Lt. Falcon (25th Anniversary)
There are not a lot of figures in my collection that actually make me sad inside. Sometimes, there may be a bad figure, but I can usually find at least one redeeming quality. Unfortunately, 25th Anniversary Lt. Falcon isn’t one of those figures. That’s a big shame because I liked KansasBrother’s 1987 Falcon—so much, in fact, that I got the Super Sonic Fighters version when it came out because I thought the character and figure were so great. However, if my first exposure to Lt. Falcon had been the 25th Anniversary version, I don’t think I’d have quite the soft spot I have for him. Overall, he just kind of fails and it’s very good that Hasbro made versions of him in the 30th Anniversary and 50th Anniversary lines so this terrible figure isn’t the only modern representation of a fan-favorite character.
Just a quick glance at 25th Anniversary Lt. Falcon shows you that he’s got some major problems. The reason 25th Anniversary Lt. Falcon has so many problems is because he uses a lot of 25th Anniversary Duke parts. His upper legs are from 25th Anniversary Duke while his shins are new. The 25th Anniversary Duke legs are fairly tall and it makes 25th Anniversary Lt. Falcon look a little too lanky. Seriously, in real life, I’m a tall guy and it looks to me like a life-size 25th Anniversary Lt. Falcon would probably even make me feel pretty short. That’s just an odd look for Lt. Falcon in my mind. The torso comes from 25th Anniversary Duke and that’s the only good Duke part that he uses. The 25th Anniversary Duke torso is decently proportioned and looks suitably military, however, it does look a tad squat due to Lt. Falcon’s very long legs. The 25th Anniversary Duke torso is obscured by a couple of new add-on pieces. First of all, he gets a new set of webgear. It’s a great piece even if it is a tiny bit off model. The webgear looks like a military web belt and straps and I appreciate the realism. Up top, 25th Anniversary Lt. Falcon also picks up a removable neckerchief. It’s a good piece and is a nice nod to the original figure’s mold. The biggest problem for 25th Anniversary Lt. Falcon is that he shares his arms with 25th Anniversary Duke. First of all, they have the bad elbows, but the bigger problem is that these aren’t the fixed Duke arms that have the articulation cut moved to his rolled up cuff instead of the middle of his exposed forearm. These arms have always looked terrible and they don’t do 25th Anniversary Lt. Falcon any favors. Up top, 25th Anniversary Lt. Falcon has a brand new head, but man is it bad. I don’t mean to be superficial, but 25th Anniversary Lt. Falcon is just plain ugly. Considering the character has always been a pretty boy who isn’t afraid to throw down, being this homely is a pretty major deviation from his standard look. I do see a little bit of vintage John Wayne in his face sculpt, but even that’s a stretch and it doesn’t change the fact that 25th Anniversary Lt. Falcon looks a bit like an early hominid instead of a modern human. Overall, 25th Anniversary Lt. Falcon’s design is a major miss and there’s not a lot positive to say about him.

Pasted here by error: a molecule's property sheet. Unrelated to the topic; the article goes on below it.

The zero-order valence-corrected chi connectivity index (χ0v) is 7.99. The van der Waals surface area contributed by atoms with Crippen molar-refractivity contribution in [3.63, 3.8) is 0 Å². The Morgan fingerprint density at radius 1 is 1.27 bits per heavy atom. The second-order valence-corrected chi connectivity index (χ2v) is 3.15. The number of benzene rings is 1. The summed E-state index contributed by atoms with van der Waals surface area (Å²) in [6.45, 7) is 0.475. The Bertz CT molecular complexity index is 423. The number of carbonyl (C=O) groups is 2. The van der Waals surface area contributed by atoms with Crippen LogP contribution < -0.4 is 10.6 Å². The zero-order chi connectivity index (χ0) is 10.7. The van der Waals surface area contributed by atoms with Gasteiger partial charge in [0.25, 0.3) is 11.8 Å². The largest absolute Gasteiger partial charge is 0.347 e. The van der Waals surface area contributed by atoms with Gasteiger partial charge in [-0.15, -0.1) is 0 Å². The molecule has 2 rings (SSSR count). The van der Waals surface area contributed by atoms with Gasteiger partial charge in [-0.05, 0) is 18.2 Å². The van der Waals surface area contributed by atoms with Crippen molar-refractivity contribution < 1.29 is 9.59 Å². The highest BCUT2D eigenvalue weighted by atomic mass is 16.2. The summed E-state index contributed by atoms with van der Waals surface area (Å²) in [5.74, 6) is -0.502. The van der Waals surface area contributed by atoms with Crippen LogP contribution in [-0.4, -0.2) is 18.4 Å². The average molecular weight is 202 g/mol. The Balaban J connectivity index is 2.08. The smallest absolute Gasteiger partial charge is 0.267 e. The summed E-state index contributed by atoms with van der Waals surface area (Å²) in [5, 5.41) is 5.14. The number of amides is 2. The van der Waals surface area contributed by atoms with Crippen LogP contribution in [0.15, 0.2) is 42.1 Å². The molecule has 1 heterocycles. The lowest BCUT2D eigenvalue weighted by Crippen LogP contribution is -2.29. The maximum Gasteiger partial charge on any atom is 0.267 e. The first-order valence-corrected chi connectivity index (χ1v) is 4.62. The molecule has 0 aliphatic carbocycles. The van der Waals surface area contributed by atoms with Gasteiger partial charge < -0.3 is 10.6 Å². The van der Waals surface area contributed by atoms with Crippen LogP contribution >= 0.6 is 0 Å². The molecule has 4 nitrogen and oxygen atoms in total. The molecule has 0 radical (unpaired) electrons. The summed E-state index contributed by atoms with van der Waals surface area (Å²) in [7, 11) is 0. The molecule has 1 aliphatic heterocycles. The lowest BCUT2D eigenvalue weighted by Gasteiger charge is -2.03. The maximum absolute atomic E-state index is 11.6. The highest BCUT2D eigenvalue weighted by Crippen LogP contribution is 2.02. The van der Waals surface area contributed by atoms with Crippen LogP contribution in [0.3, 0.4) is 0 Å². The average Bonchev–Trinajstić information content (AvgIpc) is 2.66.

While his design may be weak, 25th Anniversary Lt. Falcon’s paint work is decent, but there are still some issues that create problems for him. Most of 25th Anniversary Lt. Falcon’s color is provided by the plastic he’s molded in. That helps him, but it does create a few problems. First of all, the green Hasbro used for the figure is a bit paler than the vintage figure and it leaves him looking kind of washed out. Secondly, the green plastic looks rather plastic-y. There’s just an unnatural sheen on the figure that makes him look like a plastic representation of a person rather than an actual person. In addition to the green, 25th Anniversary Lt. Falcon has black camouflage splotches covering the figure. They’re enough to make him look camouflaged but it doesn’t make him look overly busy. On his left shoulder, he has the same Green Beret insignia that we saw on the vintage figure. However, since the modern version is much lighter in color, the insignia doesn’t stand out as well against the figure’s shirt as it once did. The webgear is molded in a lighter green with black and silver detailing and it looks quite sharp, though the webgear has the same plastic-y look that the rest of the figure does. The skintone paint is also applied rather thickly. It makes 25th Anniversary Lt. Falcon look a little waxy and unnatural. Honestly, the only place his paintwork is effective is on his beret. The green is a nice dark color and the detail work on the insignia is neatly applied.